You are absolutely right–every clarinet player dies a little in a cold performance hall. I remember well, I certainly did. I recall in a cool Sanders Theatre in Boston, Harold Wright came out on stage to play the Mozart Piano quintet with his clarinet tucked under his suit coat. He looked worried. As always, he played great!
Of course, hard rubber clarinets free the player from such worries—and it IS liberating. As you kindly and rightly note, hard rubber has many, many virtue and advantages, but the pragmatic concern of freedom from the fear of cracking during concerts or while on the road may be the greatest—-especially for the working clarinetist.
Second, I’d say I, personally, like the color of the tone of a hard rubber clarinet; it is softer, not in volume, but in shape, which is naturally less harsh and pleasing to the ear–more akin to Rosewood than Grenadilla wood is.
Running a close third, or maybe tied for second, I’d say the wind resistance is more even, and this makes phrasing more effortless and response at all dynamics more secure in all registers.
For those who think logically about the clarinet and musical performance it will be clear that these features make up a formidable set of advantages. And then, nowadays especially, there is the issue of price–which is no. 4 or, perhaps, no. 1—depending upon whether you can or can’t even conceived of being able to pay for an outrageously priced wood clarinet.
In my view: That’s four strikes–the wood clarinet is OUT!
The real outrage, in my view, with wood clarinets is very little of the high cost is related to making the clarinet actually play better. If I were to write a step by step approach to making a French wood clarinet in the 21st century, the first step would say something like this:
Step 1. Start with several million Euros a year of legacy, entitlement, upper management and retirement expenses and make sure the losses they impose are made up by French government subsidies, robbed from the French tax payer–whether he plays the clarinet or not– to support unprofitable companies because they are part of “the French heritage.”
Step 2. Buy a large amount of Grenadilla wood….etc.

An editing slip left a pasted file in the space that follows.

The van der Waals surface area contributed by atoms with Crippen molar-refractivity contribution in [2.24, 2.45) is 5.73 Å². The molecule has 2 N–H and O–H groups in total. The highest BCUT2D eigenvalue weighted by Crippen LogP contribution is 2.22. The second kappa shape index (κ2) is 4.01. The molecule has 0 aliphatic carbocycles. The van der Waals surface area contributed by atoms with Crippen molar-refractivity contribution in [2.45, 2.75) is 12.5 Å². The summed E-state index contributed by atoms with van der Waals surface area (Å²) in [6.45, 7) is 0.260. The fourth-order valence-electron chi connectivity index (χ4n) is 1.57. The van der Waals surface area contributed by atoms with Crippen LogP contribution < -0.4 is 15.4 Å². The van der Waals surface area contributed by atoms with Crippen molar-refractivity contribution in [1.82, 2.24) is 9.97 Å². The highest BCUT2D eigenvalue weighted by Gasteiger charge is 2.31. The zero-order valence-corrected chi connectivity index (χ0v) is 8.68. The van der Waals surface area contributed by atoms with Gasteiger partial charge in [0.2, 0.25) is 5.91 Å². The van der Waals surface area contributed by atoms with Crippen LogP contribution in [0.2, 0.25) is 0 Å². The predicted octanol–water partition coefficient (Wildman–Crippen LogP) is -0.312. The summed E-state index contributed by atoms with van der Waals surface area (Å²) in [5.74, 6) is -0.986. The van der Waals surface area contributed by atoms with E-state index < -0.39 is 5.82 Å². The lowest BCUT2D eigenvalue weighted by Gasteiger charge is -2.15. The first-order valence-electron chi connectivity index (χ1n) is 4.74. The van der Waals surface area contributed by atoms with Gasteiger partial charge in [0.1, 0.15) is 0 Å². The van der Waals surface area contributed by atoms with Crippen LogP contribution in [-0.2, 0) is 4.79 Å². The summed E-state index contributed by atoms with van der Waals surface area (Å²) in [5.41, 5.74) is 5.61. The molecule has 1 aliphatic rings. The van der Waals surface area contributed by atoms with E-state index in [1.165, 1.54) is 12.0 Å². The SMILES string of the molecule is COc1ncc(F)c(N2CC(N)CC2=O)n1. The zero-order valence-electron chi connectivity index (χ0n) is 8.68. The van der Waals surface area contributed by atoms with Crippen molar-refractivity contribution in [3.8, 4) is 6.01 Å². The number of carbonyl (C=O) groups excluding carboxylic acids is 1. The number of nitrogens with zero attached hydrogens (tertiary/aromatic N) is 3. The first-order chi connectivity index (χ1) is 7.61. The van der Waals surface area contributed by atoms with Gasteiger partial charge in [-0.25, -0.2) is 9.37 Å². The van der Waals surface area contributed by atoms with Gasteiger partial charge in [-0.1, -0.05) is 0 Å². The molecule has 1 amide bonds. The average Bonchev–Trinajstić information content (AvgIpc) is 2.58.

All this the high price is meant to cover, at least in part–and, as I already stated, none of it has a thing to do with making the actual performance quality of the clarinet the least bit better.
That’s offensive to me.
Without the government subsidies that high price would double or even triple just to cover the inflated overhead of Buffet Crampon, and keep the company out of the red.
Thanks for having the courage boldly go where no other clarinetist has gone, and state the plain truth, with no concern about whose ox is gored in the process.
Tom Ridenour deserves an award because of his many musical discoveries,and his extraordinary ear. The story of ebonite is very old, but Ridenour has something which very few possess, a very sensitive ear, and the ability to use tools which are connected to his ability to hear. Over many years, he has developed his skills and can literally tune and or change any clarinet for the better. This led him to the first hard rubber clarinet which was something else: it was in tune, better than most clarinet made of any price, thus affording the young student the ability to start on a good instrument, proper tuning, long lasting and dimensionally stable, available at a fraction of the French made Grenadilla clarinets. He has made a very fine sounding clarinet available for young student,for about 1 thousand dollars,:better than any clarinet that can cost 4 or 5 thousand dollars, or more. This combines the gift of a good ear, and the experience developed to allow him to make excellent advances in the manufacture of clarinets. His many inventions include barrels, many books on fingering and an excellent book on advice on reed fixing and choosing, and a superb series of brief seminars offered to all available as close as your computer, and at no cost. He deserves the praise of the entire industry